The home health care industry suffered a major setback on September 26, 2018, when the New York Supreme Court, New York County, ruled that the New York State Department of Labor's (NYDOL) emergency rulemaking amendment to the “13-hour rule” was “null, void and invalid.” The amendment had codified the NYDOL's longstanding interpretation that home care workers only had to be paid 13 hours of a 24-hour live-in shift, as long as they received the required sleep and meal periods.

As we have been reporting since October 2017, the NYDOL, in response to decisions in the First and Second Departments of the Appellate Division rejecting the NYDOL’s 13-hour rule interpretation of its own Wage Order, issued an “emergency amendment” to the Wage Order clarifying that bona fide meal periods and sleep times may be excluded from hours worked by home care aides who work a shift of 24 hours or more. Since the amendment was issued pursuant to the State Administrative Procedure Act (SAPA) as an “emergency regulation,” it was only effective for 90 days, and therefore required renewal and publication of a statement explaining why the emergency regulation was necessary, until it became a permanent amendment to the Wage Order. As a result, the NYDOL, after the initial emergency amendment, issued subsequent emergency amendments on January 5, 2018, April 5, 2018 and June 3, 2018.

The court, in ruling that the emergency amendment to the 13-hour rule is null and void, found that there was no “emergency” and therefore the NYDOL was not justified in using SAPA’s procedures to issue an emergency amendment. The court went on to state:

Here, although Respondents claim that the "emergency regulation is needed to preserve the status quo, prevent the collapse of the home care industry, and avoid institutionalizing patients who could be cared for at home, in the face of recent decisions by the State Appellate Divisions," the record is devoid of any facts upon which to base a finding of "immediate necessity, emergency or undue delay." A mere need for the monitoring of the home care service industry in light of the Appellate Division rulings and a potential concern about a disruption is not sufficient to justify the use of SAPA's administrative procedures for emergency rulemaking. It does not constitute a situation where "bad things are happening," as was the case in Korean Am. Nail Salon Ass 'n of New York, Inc. v. Cuomo, 50 Misc. 3d at 735. (internal citations omitted)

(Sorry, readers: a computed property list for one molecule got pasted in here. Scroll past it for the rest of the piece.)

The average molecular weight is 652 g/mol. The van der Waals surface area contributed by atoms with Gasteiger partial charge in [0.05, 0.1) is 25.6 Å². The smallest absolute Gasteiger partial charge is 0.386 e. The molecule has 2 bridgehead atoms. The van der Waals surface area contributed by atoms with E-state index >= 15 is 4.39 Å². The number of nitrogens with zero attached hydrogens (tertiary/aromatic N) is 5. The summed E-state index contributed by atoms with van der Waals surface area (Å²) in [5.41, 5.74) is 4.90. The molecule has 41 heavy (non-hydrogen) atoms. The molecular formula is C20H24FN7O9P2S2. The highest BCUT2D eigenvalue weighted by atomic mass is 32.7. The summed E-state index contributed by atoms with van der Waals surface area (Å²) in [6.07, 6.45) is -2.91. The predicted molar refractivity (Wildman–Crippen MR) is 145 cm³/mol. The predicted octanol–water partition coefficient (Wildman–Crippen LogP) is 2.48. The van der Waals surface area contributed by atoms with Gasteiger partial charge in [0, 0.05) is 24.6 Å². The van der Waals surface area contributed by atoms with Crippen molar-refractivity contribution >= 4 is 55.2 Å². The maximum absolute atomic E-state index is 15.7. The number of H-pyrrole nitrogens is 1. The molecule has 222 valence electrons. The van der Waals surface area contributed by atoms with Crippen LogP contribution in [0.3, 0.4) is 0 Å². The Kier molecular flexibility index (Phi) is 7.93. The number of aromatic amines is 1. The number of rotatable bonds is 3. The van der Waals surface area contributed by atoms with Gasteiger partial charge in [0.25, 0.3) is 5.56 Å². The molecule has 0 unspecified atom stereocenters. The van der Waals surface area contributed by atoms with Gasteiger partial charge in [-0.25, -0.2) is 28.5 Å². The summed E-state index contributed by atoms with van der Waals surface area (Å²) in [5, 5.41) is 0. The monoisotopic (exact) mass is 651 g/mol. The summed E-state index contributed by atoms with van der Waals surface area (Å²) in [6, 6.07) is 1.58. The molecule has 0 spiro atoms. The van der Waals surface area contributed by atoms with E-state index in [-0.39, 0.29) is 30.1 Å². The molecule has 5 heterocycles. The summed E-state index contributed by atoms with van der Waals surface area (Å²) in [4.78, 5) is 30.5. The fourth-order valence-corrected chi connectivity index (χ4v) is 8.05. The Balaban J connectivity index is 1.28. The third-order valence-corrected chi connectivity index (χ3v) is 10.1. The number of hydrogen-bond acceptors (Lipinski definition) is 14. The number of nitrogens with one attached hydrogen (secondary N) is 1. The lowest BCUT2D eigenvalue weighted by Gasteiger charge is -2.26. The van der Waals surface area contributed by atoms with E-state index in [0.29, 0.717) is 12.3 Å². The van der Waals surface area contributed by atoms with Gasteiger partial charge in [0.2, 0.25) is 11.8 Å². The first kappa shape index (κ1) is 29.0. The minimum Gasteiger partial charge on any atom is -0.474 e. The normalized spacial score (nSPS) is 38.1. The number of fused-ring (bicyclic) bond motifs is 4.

With this decision the home care industry again finds itself in a quandary with court decisions rejecting the NYDOL’s interpretation of its own rules. While this court has declared the emergency regulations in effect since October 2017 null and void, finding no emergency existed for issuing the amendment, it did not rule that the NYDOL could not amend its Wage Order, but rather, could not do so as an emergency regulation. The NYDOL has been taking the necessary steps to codify its interpretation as a permanent regulation, including holding the necessary public hearing on July 11, 2018. It is hoped the NYDOL will soon issue a permanent amendment to the Wage Order while the industry also waits for a decision from the Court of Appeals on the Appellate Division cases, Andryeyeva and Moreno, that were the impetus for the NYDOL’s actions to codify the longstanding 13-hour rule.

Littler will continue to monitor legal developments affecting the home care industry and report on any significant developments.